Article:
Operation Nightingale USA: Archaeology as a Vehicle for Peer Support in the Veteran Community
The potential archaeological fieldwork holds for facilitating positive change among disabled military veterans has only recently begun to be explored. Since 2012 three dedicated veterans’ archaeology programs have been developed within the United Kingdom (Breaking Ground Heritage, Operation Nightingale, and Waterloo: Uncovered), and one has been created within the United States (Operation Nightingale USA). These programs share an interest in integrating disabled serving and ex-service personnel into a supportive new community, providing them with transferable skills that may or may not lead to a career in archaeology, and increasing wellbeing by providing a sense of purpose. They draw upon methods developed and refined in veteran support organisations over the last decade, emphasising in particular the value of formal and informal peer support. At the same time, veterans’ archaeology programs provide an opportunity to expose a new demographic to the value of cultural heritage. This paper will discuss the application of best practices derived from veteran support organisations to archaeological project organization and field practice, focusing specifically upon the joint Operation Nightingale/Operation Nightingale USA 2016 field season at Malton, North Yorkshire.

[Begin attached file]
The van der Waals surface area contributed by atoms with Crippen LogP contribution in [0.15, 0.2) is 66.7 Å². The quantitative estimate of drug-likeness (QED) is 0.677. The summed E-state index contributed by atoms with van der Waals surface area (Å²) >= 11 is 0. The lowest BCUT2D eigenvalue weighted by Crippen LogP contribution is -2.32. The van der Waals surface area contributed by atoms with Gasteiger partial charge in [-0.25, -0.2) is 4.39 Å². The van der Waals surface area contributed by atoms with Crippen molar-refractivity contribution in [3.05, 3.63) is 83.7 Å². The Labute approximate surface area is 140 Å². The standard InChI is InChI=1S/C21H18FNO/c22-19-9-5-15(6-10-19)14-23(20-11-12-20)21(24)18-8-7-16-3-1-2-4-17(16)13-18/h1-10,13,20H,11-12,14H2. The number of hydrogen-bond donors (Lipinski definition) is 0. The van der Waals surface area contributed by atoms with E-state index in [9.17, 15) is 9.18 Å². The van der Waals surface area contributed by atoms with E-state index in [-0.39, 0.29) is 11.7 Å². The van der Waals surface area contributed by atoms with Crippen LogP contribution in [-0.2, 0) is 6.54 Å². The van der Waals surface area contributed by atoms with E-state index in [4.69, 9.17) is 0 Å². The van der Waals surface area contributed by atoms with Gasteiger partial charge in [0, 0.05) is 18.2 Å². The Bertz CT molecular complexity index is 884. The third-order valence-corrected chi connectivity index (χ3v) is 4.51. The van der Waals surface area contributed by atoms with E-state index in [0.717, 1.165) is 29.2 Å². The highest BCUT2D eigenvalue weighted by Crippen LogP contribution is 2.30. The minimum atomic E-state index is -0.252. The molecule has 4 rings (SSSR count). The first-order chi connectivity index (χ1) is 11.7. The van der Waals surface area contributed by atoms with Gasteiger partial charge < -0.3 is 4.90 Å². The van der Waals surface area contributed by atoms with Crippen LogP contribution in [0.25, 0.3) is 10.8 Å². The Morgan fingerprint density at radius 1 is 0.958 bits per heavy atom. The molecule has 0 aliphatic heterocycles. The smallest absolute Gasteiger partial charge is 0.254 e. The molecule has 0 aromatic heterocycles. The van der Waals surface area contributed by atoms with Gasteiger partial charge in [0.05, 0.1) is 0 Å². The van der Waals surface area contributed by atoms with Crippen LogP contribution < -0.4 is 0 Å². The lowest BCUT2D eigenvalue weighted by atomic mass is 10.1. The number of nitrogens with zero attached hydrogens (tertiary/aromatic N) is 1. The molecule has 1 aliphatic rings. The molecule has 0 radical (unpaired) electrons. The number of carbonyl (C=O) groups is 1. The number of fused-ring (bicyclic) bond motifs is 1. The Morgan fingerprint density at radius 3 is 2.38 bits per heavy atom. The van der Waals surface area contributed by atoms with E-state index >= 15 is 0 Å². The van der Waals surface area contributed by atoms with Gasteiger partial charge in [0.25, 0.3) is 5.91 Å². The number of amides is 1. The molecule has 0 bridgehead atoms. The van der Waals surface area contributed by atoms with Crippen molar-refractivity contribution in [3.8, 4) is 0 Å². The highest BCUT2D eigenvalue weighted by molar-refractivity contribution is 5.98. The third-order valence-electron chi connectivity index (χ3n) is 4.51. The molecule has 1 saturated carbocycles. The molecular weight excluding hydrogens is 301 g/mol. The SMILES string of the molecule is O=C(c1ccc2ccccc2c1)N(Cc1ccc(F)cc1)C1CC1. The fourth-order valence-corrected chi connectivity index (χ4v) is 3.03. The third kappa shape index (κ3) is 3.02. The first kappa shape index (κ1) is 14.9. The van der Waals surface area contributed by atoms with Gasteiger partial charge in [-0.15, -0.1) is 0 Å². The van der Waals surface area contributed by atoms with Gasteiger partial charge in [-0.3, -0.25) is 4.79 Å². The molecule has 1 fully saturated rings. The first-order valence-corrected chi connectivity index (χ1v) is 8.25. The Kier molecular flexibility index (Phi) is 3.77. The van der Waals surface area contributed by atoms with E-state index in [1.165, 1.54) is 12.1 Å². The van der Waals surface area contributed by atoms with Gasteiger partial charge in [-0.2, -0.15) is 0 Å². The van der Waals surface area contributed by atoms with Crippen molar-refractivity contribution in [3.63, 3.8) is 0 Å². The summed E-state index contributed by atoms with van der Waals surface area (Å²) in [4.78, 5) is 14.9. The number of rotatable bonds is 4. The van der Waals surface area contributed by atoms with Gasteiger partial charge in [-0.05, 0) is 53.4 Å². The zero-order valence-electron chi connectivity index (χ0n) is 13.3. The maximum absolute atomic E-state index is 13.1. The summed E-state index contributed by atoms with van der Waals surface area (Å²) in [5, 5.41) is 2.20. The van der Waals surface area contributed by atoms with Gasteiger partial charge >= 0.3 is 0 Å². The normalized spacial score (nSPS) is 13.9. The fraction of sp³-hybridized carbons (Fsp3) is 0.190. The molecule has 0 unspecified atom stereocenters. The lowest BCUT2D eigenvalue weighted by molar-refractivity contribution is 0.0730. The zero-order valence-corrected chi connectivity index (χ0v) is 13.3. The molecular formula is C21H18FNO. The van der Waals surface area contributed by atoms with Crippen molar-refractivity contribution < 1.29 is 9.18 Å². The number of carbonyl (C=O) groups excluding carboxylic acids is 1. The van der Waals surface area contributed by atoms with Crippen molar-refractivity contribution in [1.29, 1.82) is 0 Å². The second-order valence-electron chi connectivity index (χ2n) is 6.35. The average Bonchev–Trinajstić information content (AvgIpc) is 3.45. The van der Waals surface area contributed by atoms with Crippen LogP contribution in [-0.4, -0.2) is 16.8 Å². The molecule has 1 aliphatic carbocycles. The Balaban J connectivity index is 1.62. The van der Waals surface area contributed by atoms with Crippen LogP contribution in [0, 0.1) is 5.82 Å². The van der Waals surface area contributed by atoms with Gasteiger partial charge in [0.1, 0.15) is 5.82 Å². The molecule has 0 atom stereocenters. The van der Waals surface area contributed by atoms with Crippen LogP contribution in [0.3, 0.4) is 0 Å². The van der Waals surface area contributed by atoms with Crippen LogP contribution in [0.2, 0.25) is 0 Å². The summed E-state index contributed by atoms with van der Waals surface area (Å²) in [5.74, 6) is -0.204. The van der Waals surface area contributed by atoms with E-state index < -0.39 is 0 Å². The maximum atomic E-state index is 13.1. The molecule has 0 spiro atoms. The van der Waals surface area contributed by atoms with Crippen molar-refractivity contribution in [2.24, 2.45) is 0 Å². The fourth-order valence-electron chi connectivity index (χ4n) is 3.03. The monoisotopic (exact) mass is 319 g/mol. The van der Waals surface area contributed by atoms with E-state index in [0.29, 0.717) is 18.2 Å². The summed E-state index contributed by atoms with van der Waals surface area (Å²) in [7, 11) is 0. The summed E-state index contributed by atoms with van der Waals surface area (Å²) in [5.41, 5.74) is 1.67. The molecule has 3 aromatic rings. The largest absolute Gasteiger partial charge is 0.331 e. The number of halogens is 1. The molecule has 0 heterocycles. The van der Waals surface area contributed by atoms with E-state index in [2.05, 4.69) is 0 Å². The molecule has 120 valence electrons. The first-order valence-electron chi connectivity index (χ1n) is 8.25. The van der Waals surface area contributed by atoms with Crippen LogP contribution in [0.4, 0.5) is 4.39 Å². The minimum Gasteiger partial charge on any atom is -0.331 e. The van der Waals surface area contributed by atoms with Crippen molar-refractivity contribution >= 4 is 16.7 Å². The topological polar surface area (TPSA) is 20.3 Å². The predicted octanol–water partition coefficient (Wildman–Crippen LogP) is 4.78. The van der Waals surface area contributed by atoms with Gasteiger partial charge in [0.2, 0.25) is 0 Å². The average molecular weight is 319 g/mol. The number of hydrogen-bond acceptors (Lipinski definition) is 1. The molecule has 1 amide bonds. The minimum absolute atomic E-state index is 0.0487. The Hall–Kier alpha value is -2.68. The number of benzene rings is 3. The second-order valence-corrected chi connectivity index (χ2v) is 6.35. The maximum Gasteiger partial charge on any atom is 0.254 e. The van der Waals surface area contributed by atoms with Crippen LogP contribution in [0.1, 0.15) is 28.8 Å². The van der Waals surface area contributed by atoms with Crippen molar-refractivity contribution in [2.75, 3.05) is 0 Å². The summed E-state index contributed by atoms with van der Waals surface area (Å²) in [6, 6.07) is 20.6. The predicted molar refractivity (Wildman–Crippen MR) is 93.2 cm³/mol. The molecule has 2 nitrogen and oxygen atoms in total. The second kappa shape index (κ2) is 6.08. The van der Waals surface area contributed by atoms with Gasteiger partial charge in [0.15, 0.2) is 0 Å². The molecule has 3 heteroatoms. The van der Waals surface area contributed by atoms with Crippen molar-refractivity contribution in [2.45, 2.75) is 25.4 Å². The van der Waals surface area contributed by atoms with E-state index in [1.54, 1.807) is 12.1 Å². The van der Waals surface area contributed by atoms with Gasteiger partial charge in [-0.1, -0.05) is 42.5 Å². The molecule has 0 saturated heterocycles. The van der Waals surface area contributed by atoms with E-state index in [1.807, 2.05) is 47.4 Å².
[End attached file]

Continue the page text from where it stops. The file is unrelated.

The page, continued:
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Operation Nightingale USA: Archaeology as a Vehicle for Peer Support in the Veteran Community. Stephen Humphreys, Clarissa DiSantis Humphreys. Presented at The 81st Annual Meeting of the Society for American Archaeology, Vancouver, British Columbia. 2017 ( tDAR id: 430491)
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min long: -11.074; min lat: 37.44 ; max long: 50.098; max lat: 70.845 ;
Abstract Id(s): 17321